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4 Ways to Maintain a Strong Content Strategy During Summer Vacation Season

By Kathryn Hawkins. Content Creation
Image Credit: Simon Matzinger from Pexels

When all your coworkers are out of office, it can be tough to maintain a strong content marketing cadence. These tips can help.

After months of blood, sweat and tears, you’ve got an editorial content calendar that you’re tremendously proud of. It’s color-coded, broken down by theme, and includes contributions from SMEs throughout the entire organization. When you first launch it, everyone’s excited to play their part—but then…

Summer.

As the mercury rises, the vacation notices inevitably start popping up.

Some of the most important voices on your blog have gone off-grid and turned on their auto-responders, and the team members still in the office need to shift their focus towards urgent projects, leaving them little time to draft engaging content.

That means if you’re not careful, your editorial calendar can slide way behind schedule before you know it, leading to a nosedive in your site traffic and overall engagement levels.

Or, even worse: you can stick to your calendar, but end up producing sub-par content that you’re embarrassed to share.

But don’t panic, it’s not too late to nip the summer content slump in the bud. Try these tips:

  • Instead of interviewing SMEs, dig into their digital archives
    You’re not likely to pry your CMO away from her scuba diving trip long enough to share her pearls of wisdom for a new blog post, but don’t worry—you have other modes of incorporating her authentic voice through content repurposing. Look to recent conference speech videos, webinars, internal presentations, and even informal memos to find engaging content from your internal SMEs, and spin those rough ideas out into new content formats such as blog posts, infographics, and LinkedIn social shares.

  • Create an expert round-up featuring external sources
    Round-up content pieces can share great insights and have huge viral potential, thanks to your sources’ propensity to share the content with their own social networks—but best of all, they’re extremely quick to assemble, so they’re a great option if you’re on a time crunch before your own summer getaway. To streamline the process, create a Google Form where sources can answer your questions directly. Then, either reach out to influencers you’ve personally identified, or consider sharing the questions more broadly on HARO or a Twitter call-out (you’ll likely get more responses this way, but need to spend more time filtering to make sure your sources fit the piece). If you have a firm deadline in mind for responses, make sure to share it upfront, so your sources recognize the urgency of the situation. A little copyediting, assembly, and formatting (ideally with some headshots and block quotes thrown in for visual interest), and you’re good to go.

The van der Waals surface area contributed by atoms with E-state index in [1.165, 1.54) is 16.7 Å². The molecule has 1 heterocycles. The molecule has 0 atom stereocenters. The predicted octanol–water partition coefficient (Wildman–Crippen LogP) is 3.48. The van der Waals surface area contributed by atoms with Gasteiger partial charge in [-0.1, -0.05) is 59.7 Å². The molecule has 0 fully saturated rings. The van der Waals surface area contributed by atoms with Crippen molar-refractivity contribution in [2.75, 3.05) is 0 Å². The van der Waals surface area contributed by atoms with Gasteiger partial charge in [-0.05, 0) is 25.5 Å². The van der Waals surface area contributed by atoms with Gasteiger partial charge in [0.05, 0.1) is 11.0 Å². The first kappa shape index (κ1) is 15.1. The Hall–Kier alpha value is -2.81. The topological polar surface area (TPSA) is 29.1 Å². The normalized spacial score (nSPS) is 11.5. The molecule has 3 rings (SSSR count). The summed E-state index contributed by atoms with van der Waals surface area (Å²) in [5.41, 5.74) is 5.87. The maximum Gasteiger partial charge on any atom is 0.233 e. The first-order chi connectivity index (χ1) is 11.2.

• Resurrect your older content with new additions
    Rather than focus on new content, it’s also a great time to scan through your archives to see which articles are getting stale and could use some fresh insights. Check all of your external web links and replace broken ones (they hurt your SEO), add new research data, and add some updated cultural or seasonal references to some of your older pieces to make them more relevant to your current audience. You can then feature the refreshed content on your home page and get some extra love from social shares (and hopefully the Google searchbots, too).

  • Find a reliable content partner to fill the gaps
    Finally, the easiest way to make sure that you’re filling your content pipeline is to take it off your own plate altogether—choosing a content marketing agency or freelance writer to build up a library of high-quality deliverables to carry you through summer. Look for a partner that has great reviews, a strong editorial process of their own, and the capacity to scale to meet your needs—trying to manage an unproven writer from Upwork, no matter how low the cost, means you’ll likely be putting out fires when you should be relaxing poolside. Rather than doling out piecemeal freelance work, you want to put enough of an investment into the partner relationship that they’re motivated to take the time to fully understand your brand: At Eucalypt Media, for example, we typically engage on projects for a $5,000 minimum, which allows us to fully dedicate ourselves to building a collaborative process that will often build from there into a long-term relationship. It might take a little time to go through the onboarding process, but once you’ve connected with the right partner, you can rest easy that your content strategy is in good hands.

Once you’ve worked out a game plan, go pack and enjoy your own vacation! Getting unplugged from your work environment will help you come back refreshed and at the top of your game, so you’ll be able to take your content strategy to the next level upon your return.

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Kathryn Hawkins

Kathryn Hawkins is principal and chief content strategist of Eucalypt Media. She has worked as a freelance journalist for media publications and managed inbound marketing and content strategy for corporate and nonprofit clients for more than a decade.

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